Session Type: Lecture and Discussion
Time: Friday, May 31, 12:30 - 13:55
Location: Room 118
Organizers: Jayakrishnan Unnikrishnan, Martin Vetterli, and Doug Williams
Following the special session on Signal Processing Education in the Internet Age, we will have a Wikipedia workshop focussing on Signal Processing articles on Wikipedia and how the SP research community can contribute to improving the quality of SP articles.
Wikipedia has become one of the most widely-used resources on signal processing, used frequently by researchers, teachers and students. Therefore, maintaining a high quality standard for signal processing articles on Wikipedia is without doubt important. Nevertheless, the freelance-editing model of Wikipedia makes quality control and maintenance of these articles a real challenge. As researchers in the field, there is much that we can do towards improving and maintaining the quality of such articles without too much effort. Moreover, editing an article on Wikipedia is expected to have way more impact and visibility than a paper one may write on the topic; e.g., the page on Nyquist–Shannon sampling theorem is viewed on average a 1000 times a day.
In this workshop we will have a primer, including commentary by Dick Lyon (see bio below), on how one can meaningfully contribute towards improving SP articles on Wikipedia. The workshop is open to all conference attendees. We do not assume any background knowledge on editing Wikipedia. We will discuss topics like tools for editing and the right attitude towards editing. In addition, we will discuss an action plan towards building a Wikiproject on Signal Processing comprising a group of volunteers working together to improve SP articles on Wikipedia. Participants are encouraged to think of specific articles/ types of articles that they think require improvement and articles they could help to improve. They are also encouraged to sign up on the wikiproject page under construction at http://en.wikipedia.org/wiki/Wikipedia:WikiProject_Signal_Processing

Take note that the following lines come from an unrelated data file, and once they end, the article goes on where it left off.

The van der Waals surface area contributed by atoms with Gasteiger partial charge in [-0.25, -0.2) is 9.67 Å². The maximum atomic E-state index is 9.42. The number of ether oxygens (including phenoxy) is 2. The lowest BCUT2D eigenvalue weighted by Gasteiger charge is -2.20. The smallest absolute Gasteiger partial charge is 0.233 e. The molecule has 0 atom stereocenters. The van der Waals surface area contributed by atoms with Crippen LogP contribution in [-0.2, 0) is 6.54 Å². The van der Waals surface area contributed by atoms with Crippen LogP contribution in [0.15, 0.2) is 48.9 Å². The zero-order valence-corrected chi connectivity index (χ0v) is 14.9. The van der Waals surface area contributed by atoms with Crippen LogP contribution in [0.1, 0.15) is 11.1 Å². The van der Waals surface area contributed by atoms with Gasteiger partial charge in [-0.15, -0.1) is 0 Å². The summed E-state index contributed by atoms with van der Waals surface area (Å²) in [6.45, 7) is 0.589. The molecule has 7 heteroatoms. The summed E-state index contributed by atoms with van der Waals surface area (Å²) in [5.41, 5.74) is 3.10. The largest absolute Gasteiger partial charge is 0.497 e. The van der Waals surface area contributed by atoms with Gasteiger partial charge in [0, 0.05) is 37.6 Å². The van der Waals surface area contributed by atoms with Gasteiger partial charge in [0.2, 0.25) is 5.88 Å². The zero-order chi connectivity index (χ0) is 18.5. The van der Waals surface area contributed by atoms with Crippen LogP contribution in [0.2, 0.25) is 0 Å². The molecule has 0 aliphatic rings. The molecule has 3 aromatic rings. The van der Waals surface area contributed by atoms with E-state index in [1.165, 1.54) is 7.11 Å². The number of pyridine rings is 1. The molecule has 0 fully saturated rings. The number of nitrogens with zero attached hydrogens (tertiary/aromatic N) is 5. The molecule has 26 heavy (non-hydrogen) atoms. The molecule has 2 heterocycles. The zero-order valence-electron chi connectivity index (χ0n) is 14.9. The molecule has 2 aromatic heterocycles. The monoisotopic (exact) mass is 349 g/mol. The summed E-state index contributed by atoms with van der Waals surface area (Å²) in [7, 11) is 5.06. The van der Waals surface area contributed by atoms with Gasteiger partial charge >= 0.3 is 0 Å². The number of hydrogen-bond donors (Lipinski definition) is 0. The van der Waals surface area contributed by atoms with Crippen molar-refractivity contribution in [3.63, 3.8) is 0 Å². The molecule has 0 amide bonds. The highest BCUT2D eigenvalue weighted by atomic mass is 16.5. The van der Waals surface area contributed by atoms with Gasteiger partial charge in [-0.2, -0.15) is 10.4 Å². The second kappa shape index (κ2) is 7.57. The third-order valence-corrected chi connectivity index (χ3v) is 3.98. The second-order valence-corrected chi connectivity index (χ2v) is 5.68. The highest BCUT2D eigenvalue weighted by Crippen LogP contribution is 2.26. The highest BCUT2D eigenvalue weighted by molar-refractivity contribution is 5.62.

We encourage participants to bring a laptop with internet connection for maximizing the benefits of participating.
Richard F. Lyon Bio
Richard F. Lyon is known for his work on cochlear models and auditory correlograms for the visualization and recognition of complex sounds, and for analog and digital VLSI implementations of these models, at Xerox, Schlumberger, and Apple. After a decade off to develop digital cameras and image sensors at Foveon, he moved back into hearing and now leads Google's research and applications in machine hearing; he concurrently led the team that developed cameras for Google's Street View project. Lyon received a BS from Caltech and an MS in electrical engineering from Stanford University. He is a Fellow of the IEEE and a Fellow of the ACM, and is among the top 500 editors of wikipedia.